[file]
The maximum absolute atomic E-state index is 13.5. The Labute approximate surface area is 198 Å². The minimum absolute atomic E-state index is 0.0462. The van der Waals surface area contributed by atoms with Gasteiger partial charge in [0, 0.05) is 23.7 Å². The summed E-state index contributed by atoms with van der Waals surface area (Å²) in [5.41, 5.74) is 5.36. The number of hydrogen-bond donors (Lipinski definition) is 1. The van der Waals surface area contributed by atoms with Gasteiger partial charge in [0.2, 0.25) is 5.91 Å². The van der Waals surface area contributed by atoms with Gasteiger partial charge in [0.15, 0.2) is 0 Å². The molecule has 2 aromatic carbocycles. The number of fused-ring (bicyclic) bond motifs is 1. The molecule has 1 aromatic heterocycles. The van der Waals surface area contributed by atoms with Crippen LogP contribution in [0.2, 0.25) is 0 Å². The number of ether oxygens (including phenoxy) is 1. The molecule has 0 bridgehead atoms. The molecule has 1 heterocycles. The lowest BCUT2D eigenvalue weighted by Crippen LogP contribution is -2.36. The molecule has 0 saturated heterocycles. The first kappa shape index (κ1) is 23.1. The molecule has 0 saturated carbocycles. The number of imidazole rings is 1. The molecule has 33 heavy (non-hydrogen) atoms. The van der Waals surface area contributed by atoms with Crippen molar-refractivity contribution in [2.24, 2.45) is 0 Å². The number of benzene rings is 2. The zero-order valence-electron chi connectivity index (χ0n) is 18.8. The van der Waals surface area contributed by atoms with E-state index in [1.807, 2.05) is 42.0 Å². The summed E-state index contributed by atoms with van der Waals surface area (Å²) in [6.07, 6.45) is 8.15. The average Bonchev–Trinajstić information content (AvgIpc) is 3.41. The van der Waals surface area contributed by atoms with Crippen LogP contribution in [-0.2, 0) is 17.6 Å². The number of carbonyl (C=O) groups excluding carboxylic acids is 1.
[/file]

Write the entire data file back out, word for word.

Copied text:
The maximum absolute atomic E-state index is 13.5. The Labute approximate surface area is 198 Å². The minimum absolute atomic E-state index is 0.0462. The van der Waals surface area contributed by atoms with Gasteiger partial charge in [0, 0.05) is 23.7 Å². The summed E-state index contributed by atoms with van der Waals surface area (Å²) in [5.41, 5.74) is 5.36. The number of hydrogen-bond donors (Lipinski definition) is 1. The van der Waals surface area contributed by atoms with Gasteiger partial charge in [0.2, 0.25) is 5.91 Å². The van der Waals surface area contributed by atoms with Gasteiger partial charge in [0.15, 0.2) is 0 Å². The molecule has 2 aromatic carbocycles. The number of fused-ring (bicyclic) bond motifs is 1. The molecule has 1 aromatic heterocycles. The van der Waals surface area contributed by atoms with Crippen LogP contribution in [0.2, 0.25) is 0 Å². The number of ether oxygens (including phenoxy) is 1. The molecule has 0 bridgehead atoms. The molecule has 1 heterocycles. The lowest BCUT2D eigenvalue weighted by Crippen LogP contribution is -2.36. The molecule has 0 saturated heterocycles. The first kappa shape index (κ1) is 23.1. The molecule has 0 saturated carbocycles. The number of imidazole rings is 1. The molecule has 33 heavy (non-hydrogen) atoms. The van der Waals surface area contributed by atoms with Crippen molar-refractivity contribution in [2.24, 2.45) is 0 Å². The number of benzene rings is 2. The zero-order valence-electron chi connectivity index (χ0n) is 18.8. The van der Waals surface area contributed by atoms with E-state index in [1.807, 2.05) is 42.0 Å². The summed E-state index contributed by atoms with van der Waals surface area (Å²) in [6.07, 6.45) is 8.15. The average Bonchev–Trinajstić information content (AvgIpc) is 3.41. The van der Waals surface area contributed by atoms with Crippen LogP contribution in [-0.2, 0) is 17.6 Å². The number of carbonyl (C=O) groups excluding carboxylic acids is 1.